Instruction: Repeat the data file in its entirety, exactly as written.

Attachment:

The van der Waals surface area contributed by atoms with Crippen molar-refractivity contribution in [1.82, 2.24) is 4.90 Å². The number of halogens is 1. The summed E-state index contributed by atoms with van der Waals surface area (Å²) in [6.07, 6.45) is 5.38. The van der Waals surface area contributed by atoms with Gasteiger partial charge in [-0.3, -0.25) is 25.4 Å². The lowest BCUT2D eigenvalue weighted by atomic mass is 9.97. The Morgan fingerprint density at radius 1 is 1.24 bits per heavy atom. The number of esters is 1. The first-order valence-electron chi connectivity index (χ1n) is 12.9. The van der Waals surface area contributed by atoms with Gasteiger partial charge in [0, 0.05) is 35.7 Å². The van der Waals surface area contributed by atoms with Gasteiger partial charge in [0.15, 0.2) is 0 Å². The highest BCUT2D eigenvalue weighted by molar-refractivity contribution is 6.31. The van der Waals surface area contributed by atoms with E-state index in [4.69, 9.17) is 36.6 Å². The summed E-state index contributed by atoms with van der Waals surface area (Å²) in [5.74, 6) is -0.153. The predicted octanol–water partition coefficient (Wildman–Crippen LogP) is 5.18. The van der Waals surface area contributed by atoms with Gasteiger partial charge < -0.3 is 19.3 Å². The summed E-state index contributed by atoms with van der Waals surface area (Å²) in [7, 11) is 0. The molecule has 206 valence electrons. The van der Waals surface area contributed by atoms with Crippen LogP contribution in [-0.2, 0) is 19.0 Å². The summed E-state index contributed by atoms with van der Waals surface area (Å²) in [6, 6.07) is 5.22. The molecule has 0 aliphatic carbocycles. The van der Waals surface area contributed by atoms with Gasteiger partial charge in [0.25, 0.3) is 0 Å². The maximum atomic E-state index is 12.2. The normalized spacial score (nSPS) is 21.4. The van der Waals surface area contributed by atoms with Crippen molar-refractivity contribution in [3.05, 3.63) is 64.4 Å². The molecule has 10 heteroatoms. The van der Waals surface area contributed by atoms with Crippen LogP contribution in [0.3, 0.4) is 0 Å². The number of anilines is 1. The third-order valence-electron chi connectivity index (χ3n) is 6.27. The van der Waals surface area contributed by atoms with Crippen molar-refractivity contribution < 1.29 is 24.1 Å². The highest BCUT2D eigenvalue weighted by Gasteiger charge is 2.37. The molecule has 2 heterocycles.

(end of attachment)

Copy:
The van der Waals surface area contributed by atoms with Crippen molar-refractivity contribution in [1.82, 2.24) is 4.90 Å². The number of halogens is 1. The summed E-state index contributed by atoms with van der Waals surface area (Å²) in [6.07, 6.45) is 5.38. The van der Waals surface area contributed by atoms with Gasteiger partial charge in [-0.3, -0.25) is 25.4 Å². The lowest BCUT2D eigenvalue weighted by atomic mass is 9.97. The Morgan fingerprint density at radius 1 is 1.24 bits per heavy atom. The number of esters is 1. The first-order valence-electron chi connectivity index (χ1n) is 12.9. The van der Waals surface area contributed by atoms with Gasteiger partial charge in [0, 0.05) is 35.7 Å². The van der Waals surface area contributed by atoms with Gasteiger partial charge in [0.15, 0.2) is 0 Å². The highest BCUT2D eigenvalue weighted by molar-refractivity contribution is 6.31. The van der Waals surface area contributed by atoms with E-state index in [4.69, 9.17) is 36.6 Å². The summed E-state index contributed by atoms with van der Waals surface area (Å²) in [5.74, 6) is -0.153. The predicted octanol–water partition coefficient (Wildman–Crippen LogP) is 5.18. The van der Waals surface area contributed by atoms with Gasteiger partial charge < -0.3 is 19.3 Å². The summed E-state index contributed by atoms with van der Waals surface area (Å²) in [7, 11) is 0. The molecule has 206 valence electrons. The van der Waals surface area contributed by atoms with Crippen LogP contribution in [-0.2, 0) is 19.0 Å². The summed E-state index contributed by atoms with van der Waals surface area (Å²) in [6, 6.07) is 5.22. The molecule has 0 aliphatic carbocycles. The van der Waals surface area contributed by atoms with Gasteiger partial charge in [0.25, 0.3) is 0 Å². The maximum atomic E-state index is 12.2. The normalized spacial score (nSPS) is 21.4. The van der Waals surface area contributed by atoms with Crippen molar-refractivity contribution in [3.05, 3.63) is 64.4 Å². The molecule has 10 heteroatoms. The van der Waals surface area contributed by atoms with Crippen LogP contribution in [0.3, 0.4) is 0 Å². The number of anilines is 1. The third-order valence-electron chi connectivity index (χ3n) is 6.27. The van der Waals surface area contributed by atoms with Crippen molar-refractivity contribution < 1.29 is 24.1 Å². The highest BCUT2D eigenvalue weighted by Gasteiger charge is 2.37. The molecule has 2 heterocycles.